• Impact on animals and plants
    • The increase in UV radiation damages plant tissues and may destroy crops, causing a decline in food supply.
    • Excessive UV radiation kills plankton, which is the food for many marine animals. As a result, the survival of the marine animals dependent on plankton will be threatened.
    • Fish supply could decrease and some marine species may face extinction.
    Some species of whales feed on plankton to survive. Without plentiful plankton in the oceans, they may be pushed to the brink of extinction.
  • 20. Consequences of ozone depletion
    • Impact on people
    • People may develop more severe sunburns, eye cataracts (clouding of the eye’s lens which reduces vision and if left untreated, may cause blindness), and skin cancers.
    • Excessive exposure to UV rays weakens the immune system, making people more vulnerable to illnesses and diseases.
  • 21. Measures to Reduce the Impact of Ozone Depletion: International efforts
    • Montreal Protocol (1987)
    • Signed by many countries around the world to reduce the emissions of CFCs
    • The ozone layer is estimated to recover to 1980s levels by 2050 and 1950 levels by 2100 if the world takes consistent preventive measures to ban the production and use of CFCs.
    • However, due to the persistent nature and huge amounts of CFCs in the atmosphere, ozone recovery will take a long time.
  • 22. Measures to Reduce the Impact of Global Warming: International efforts
    • Kyoto Protocol (1997)
    • Aims to reduce emissions of carbon dioxide, methane and nitrous oxide to about 5.2% below 1990 levels by 2012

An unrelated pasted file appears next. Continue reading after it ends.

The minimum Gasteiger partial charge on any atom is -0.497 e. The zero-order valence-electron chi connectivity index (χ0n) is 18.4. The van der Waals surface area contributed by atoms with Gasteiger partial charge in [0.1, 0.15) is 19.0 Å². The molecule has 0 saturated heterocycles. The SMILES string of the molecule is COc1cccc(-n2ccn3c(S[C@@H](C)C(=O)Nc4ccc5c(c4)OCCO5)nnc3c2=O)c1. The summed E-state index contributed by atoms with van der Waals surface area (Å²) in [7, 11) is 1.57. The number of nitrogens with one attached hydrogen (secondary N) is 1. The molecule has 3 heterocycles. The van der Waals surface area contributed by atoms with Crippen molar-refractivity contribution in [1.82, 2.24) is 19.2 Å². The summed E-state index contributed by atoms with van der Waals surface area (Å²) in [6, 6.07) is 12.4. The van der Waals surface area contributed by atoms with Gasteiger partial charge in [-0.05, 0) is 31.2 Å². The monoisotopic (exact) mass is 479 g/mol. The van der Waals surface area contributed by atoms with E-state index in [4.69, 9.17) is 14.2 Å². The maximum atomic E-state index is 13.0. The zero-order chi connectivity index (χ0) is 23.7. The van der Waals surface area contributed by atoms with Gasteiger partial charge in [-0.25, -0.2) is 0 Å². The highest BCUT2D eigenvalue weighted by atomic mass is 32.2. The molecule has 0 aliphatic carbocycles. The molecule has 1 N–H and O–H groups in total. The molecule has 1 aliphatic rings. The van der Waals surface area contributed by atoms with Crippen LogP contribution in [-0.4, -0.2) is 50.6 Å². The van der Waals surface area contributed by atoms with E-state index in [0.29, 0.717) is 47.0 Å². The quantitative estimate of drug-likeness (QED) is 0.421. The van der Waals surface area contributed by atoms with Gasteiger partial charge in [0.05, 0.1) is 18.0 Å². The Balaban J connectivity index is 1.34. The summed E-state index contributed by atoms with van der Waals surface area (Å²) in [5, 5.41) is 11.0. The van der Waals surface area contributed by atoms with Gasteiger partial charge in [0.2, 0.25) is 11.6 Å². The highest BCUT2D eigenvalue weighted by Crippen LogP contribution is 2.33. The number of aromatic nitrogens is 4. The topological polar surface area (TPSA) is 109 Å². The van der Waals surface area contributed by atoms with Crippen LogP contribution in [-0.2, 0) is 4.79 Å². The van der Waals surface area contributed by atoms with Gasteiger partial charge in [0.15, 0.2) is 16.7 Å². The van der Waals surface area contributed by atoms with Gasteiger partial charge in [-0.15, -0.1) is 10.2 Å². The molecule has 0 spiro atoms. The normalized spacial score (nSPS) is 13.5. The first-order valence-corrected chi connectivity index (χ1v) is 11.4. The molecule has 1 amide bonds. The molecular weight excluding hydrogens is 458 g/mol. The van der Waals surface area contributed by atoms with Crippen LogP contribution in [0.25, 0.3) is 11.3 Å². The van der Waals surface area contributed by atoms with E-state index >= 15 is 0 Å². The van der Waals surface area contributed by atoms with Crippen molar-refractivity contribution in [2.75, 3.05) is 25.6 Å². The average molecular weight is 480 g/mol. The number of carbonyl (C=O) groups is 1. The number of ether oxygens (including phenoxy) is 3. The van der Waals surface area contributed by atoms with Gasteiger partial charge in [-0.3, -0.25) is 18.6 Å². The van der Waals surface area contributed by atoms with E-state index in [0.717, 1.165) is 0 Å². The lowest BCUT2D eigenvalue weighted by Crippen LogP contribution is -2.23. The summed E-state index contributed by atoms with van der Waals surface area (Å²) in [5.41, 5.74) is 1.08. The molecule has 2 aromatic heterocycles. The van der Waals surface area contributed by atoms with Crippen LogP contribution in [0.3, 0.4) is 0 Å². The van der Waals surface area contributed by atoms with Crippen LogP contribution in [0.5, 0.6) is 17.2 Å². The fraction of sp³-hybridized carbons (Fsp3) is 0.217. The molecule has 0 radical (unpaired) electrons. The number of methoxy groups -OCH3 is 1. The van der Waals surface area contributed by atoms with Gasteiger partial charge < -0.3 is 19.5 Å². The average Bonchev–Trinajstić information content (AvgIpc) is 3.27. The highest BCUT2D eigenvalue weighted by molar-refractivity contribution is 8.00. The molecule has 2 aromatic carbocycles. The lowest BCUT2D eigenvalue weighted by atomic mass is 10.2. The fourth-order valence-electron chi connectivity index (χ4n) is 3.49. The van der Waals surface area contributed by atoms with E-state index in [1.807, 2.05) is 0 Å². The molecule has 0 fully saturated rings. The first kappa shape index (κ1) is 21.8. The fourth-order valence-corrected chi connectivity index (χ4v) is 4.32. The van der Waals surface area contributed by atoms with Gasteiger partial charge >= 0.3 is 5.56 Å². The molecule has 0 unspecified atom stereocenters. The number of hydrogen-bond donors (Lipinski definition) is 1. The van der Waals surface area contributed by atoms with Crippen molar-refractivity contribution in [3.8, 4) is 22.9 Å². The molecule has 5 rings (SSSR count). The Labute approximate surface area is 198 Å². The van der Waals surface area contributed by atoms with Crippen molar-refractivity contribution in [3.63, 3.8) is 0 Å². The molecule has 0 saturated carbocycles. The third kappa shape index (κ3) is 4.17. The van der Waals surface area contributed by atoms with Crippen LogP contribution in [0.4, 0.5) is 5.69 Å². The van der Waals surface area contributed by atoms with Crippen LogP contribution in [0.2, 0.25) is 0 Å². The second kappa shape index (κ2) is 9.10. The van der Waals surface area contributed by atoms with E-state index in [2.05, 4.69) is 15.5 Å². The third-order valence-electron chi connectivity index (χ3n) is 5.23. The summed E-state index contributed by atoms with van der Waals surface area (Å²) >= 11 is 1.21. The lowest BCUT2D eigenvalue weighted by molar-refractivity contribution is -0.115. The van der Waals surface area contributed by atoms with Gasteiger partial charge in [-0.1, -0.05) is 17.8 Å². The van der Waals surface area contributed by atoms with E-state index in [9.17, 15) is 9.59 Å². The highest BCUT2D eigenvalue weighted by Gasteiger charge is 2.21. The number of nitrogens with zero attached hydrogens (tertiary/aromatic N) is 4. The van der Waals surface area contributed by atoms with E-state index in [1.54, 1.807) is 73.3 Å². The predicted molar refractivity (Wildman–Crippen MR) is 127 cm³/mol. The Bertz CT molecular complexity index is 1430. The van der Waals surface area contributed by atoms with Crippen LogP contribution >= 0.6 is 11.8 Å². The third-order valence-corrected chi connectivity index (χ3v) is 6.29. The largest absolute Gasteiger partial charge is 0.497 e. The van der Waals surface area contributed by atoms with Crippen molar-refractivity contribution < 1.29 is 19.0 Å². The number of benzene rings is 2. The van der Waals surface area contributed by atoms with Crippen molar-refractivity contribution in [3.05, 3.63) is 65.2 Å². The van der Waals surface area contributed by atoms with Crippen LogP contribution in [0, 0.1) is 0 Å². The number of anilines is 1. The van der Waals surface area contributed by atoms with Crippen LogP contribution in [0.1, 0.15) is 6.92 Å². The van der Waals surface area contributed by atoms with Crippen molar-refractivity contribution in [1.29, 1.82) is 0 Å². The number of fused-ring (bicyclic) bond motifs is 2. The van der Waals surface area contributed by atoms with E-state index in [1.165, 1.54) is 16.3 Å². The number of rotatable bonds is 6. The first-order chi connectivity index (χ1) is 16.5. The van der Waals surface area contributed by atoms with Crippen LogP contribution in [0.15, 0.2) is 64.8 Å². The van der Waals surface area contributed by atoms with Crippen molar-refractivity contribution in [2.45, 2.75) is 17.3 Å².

• However, some developed countries did not sign the treaty because they argue it will adversely affect the profits of their industries and cause many people to lose their jobs.
    Singapore signed the Kyoto Protocol in 2006.
  • 23. Measures to Reduce the Impact of Global Warming: National efforts
    • Using alternative sources of energy
    • Promoting the usage of vehicles that run on alternative fuel (e.g. hybrid cars) which consume less fuel and emit less pollutants
    • For example, Singapore introduced the Green Vehicle Rebate in 2001 to promote the use of ‘green’ cars.
    • From 01January 2006, buyers of hybrid cars are also entitled to tax incentives and rebates.
  • 24. Measures to Reduce the Impact of Global Warming: National efforts
    • Enforcing laws and regulations
    • Introduce and enforce laws that regulate the emission of greenhouse gases by vehicles, industries and power stations
    • Encourage industries to develop energy efficient technologies